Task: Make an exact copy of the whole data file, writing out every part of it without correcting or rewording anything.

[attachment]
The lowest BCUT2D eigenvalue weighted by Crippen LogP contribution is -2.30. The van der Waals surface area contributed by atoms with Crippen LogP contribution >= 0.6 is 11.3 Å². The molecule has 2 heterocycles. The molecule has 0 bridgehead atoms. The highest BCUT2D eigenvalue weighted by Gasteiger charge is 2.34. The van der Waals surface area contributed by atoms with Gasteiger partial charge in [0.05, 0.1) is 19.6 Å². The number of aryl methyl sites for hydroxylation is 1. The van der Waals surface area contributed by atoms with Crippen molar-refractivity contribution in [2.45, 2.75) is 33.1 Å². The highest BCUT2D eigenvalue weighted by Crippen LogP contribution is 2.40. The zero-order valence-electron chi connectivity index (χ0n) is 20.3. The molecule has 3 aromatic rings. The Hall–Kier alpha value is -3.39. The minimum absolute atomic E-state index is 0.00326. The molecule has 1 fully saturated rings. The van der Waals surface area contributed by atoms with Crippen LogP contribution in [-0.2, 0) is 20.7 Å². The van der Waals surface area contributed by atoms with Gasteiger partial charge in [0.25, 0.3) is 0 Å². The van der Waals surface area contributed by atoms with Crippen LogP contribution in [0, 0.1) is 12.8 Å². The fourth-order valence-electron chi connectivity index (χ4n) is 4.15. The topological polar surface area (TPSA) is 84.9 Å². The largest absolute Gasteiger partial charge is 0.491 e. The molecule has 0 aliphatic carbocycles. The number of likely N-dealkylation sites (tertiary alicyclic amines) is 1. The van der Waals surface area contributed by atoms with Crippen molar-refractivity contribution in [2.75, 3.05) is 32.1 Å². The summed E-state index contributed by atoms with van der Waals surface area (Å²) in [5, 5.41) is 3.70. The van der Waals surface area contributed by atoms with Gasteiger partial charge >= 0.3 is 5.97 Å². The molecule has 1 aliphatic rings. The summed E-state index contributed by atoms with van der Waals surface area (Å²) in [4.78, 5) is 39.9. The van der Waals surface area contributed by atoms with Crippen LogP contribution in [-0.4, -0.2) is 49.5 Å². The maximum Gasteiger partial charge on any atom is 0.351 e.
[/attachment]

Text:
The lowest BCUT2D eigenvalue weighted by Crippen LogP contribution is -2.30. The van der Waals surface area contributed by atoms with Crippen LogP contribution >= 0.6 is 11.3 Å². The molecule has 2 heterocycles. The molecule has 0 bridgehead atoms. The highest BCUT2D eigenvalue weighted by Gasteiger charge is 2.34. The van der Waals surface area contributed by atoms with Gasteiger partial charge in [0.05, 0.1) is 19.6 Å². The number of aryl methyl sites for hydroxylation is 1. The van der Waals surface area contributed by atoms with Crippen molar-refractivity contribution in [2.45, 2.75) is 33.1 Å². The highest BCUT2D eigenvalue weighted by Crippen LogP contribution is 2.40. The zero-order valence-electron chi connectivity index (χ0n) is 20.3. The molecule has 3 aromatic rings. The Hall–Kier alpha value is -3.39. The minimum absolute atomic E-state index is 0.00326. The molecule has 1 fully saturated rings. The van der Waals surface area contributed by atoms with Crippen LogP contribution in [-0.2, 0) is 20.7 Å². The van der Waals surface area contributed by atoms with Gasteiger partial charge in [0.25, 0.3) is 0 Å². The van der Waals surface area contributed by atoms with Crippen LogP contribution in [0, 0.1) is 12.8 Å². The fourth-order valence-electron chi connectivity index (χ4n) is 4.15. The topological polar surface area (TPSA) is 84.9 Å². The largest absolute Gasteiger partial charge is 0.491 e. The molecule has 0 aliphatic carbocycles. The number of likely N-dealkylation sites (tertiary alicyclic amines) is 1. The van der Waals surface area contributed by atoms with Crippen molar-refractivity contribution in [2.75, 3.05) is 32.1 Å². The summed E-state index contributed by atoms with van der Waals surface area (Å²) in [5, 5.41) is 3.70. The van der Waals surface area contributed by atoms with Gasteiger partial charge >= 0.3 is 5.97 Å². The molecule has 1 aliphatic rings. The summed E-state index contributed by atoms with van der Waals surface area (Å²) in [4.78, 5) is 39.9. The van der Waals surface area contributed by atoms with Crippen LogP contribution in [-0.4, -0.2) is 49.5 Å². The maximum Gasteiger partial charge on any atom is 0.351 e.